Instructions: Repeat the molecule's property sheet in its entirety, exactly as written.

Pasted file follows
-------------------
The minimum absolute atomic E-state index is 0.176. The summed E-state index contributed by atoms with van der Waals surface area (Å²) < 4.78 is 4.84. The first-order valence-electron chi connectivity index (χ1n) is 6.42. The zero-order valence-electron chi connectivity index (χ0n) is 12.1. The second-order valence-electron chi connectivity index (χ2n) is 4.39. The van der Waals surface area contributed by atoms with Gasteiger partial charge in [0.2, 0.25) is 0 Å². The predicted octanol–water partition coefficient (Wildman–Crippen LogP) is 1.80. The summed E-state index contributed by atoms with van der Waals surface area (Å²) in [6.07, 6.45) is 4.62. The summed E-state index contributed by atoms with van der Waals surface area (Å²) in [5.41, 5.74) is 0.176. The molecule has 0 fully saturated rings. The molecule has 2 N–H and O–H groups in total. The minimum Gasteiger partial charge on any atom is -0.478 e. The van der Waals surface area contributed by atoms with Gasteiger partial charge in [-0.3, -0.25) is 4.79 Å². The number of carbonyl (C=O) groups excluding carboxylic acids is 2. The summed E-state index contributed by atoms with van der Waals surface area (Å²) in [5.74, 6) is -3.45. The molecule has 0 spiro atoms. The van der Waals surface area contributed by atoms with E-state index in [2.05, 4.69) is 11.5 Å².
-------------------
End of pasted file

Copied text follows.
The minimum absolute atomic E-state index is 0.176. The summed E-state index contributed by atoms with van der Waals surface area (Å²) < 4.78 is 4.84. The first-order valence-electron chi connectivity index (χ1n) is 6.42. The zero-order valence-electron chi connectivity index (χ0n) is 12.1. The second-order valence-electron chi connectivity index (χ2n) is 4.39. The van der Waals surface area contributed by atoms with Gasteiger partial charge in [0.2, 0.25) is 0 Å². The predicted octanol–water partition coefficient (Wildman–Crippen LogP) is 1.80. The summed E-state index contributed by atoms with van der Waals surface area (Å²) in [6.07, 6.45) is 4.62. The summed E-state index contributed by atoms with van der Waals surface area (Å²) in [5.41, 5.74) is 0.176. The molecule has 0 fully saturated rings. The molecule has 2 N–H and O–H groups in total. The minimum Gasteiger partial charge on any atom is -0.478 e. The van der Waals surface area contributed by atoms with Gasteiger partial charge in [-0.3, -0.25) is 4.79 Å². The number of carbonyl (C=O) groups excluding carboxylic acids is 2. The summed E-state index contributed by atoms with van der Waals surface area (Å²) in [5.74, 6) is -3.45. The molecule has 0 spiro atoms. The van der Waals surface area contributed by atoms with E-state index in [2.05, 4.69) is 11.5 Å².